That direction was Senate Bill 91, introduced by the Committee on Budget and Fiscal Review. It extends the eviction moratorium only until July 1. It also channels $2.6 billion in federal aid into a program that allows landlords to get reimbursed for 80% of what a tenant owes them if the landlord agrees to forgive the remaining 20%. Tenants cannot apply themselves, only their landlords.

“If landlords choose not to participate—no one has to—there’s no direct federal benefit that goes to that landlord,” Newsom said at his press conference.

Still, Newsom expressed confidence that enough landlords would opt in to stop an eviction catastrophe across the state.

“Those tenants will be able to get their lives a little more stable,” he said.

But Newsom had scarcely left the microphone when housing advocates argued that many tenants would be anything but stable under this deal. They pointed out that there’s no rule barring landlords who take the federal relief from later harassing or evicting their tenants.

“Landlords that are receiving a government bailout can’t be allowed to turn around and evict renters,” said Francisco Dueñas, executive director of Housing Now!. “You wouldn’t bail out an airline and then let them turn around and fire all their flight attendants.”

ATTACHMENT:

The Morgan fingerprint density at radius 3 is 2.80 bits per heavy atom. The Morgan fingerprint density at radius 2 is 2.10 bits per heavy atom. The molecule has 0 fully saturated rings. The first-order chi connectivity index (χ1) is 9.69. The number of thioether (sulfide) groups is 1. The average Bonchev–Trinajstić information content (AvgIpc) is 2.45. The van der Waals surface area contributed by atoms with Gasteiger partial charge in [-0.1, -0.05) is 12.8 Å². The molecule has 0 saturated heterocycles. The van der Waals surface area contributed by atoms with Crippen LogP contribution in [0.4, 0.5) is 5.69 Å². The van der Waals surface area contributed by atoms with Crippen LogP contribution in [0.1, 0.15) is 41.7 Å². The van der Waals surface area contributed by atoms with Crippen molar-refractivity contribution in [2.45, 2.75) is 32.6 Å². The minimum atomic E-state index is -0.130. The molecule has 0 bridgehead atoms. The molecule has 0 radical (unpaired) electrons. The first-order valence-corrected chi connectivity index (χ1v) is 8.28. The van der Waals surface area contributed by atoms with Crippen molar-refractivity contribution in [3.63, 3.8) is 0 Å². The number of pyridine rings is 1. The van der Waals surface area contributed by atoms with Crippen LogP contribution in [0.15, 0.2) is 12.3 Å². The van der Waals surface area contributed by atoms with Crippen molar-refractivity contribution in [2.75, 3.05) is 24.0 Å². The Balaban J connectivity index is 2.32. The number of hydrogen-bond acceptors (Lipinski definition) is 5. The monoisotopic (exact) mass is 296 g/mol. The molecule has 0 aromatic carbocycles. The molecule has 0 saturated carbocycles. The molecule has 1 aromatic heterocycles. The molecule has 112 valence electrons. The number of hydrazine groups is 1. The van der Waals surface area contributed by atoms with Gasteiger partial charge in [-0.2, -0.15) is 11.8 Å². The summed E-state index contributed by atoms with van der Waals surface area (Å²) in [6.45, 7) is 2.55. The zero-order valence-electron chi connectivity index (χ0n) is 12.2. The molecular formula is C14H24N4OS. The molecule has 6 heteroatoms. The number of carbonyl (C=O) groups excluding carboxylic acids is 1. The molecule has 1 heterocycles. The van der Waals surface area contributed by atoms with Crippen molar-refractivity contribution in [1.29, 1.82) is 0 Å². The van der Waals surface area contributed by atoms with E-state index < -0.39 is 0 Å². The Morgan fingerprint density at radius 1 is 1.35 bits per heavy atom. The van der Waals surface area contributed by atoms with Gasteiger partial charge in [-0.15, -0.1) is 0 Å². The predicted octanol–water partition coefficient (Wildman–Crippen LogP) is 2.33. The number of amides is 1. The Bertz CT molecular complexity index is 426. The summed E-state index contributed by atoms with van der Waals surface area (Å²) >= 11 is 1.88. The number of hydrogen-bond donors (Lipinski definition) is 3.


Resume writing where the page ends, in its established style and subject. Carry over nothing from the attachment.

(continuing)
Housing Now! Tenants Together, the Eviction Defense Network and the Leadership Counsel for Justice and Accountability also criticized SB 91 for not ensuring that small, mom-and-pop landlords get priority for federal dollars over large companies such as Blackstone, the largest corporate landlord in Sacramento County.

Yet the biggest concern for advocates is that tenants, themselves, can’t  apply for the new relief program. For those who rent from landlords who choose not to apply, there are other assistance programs available, but they only amount to 25% of their rental debt being paid.

“There’s no rent cancellation, so that means if your landlord does apply, then you’re probably in a good spot. But if they don’t, then that tenant is still going to be in a deep hole,” Singh said. “If your landlord doesn’t accept the money, you could fall through the cracks in a lot of different ways.”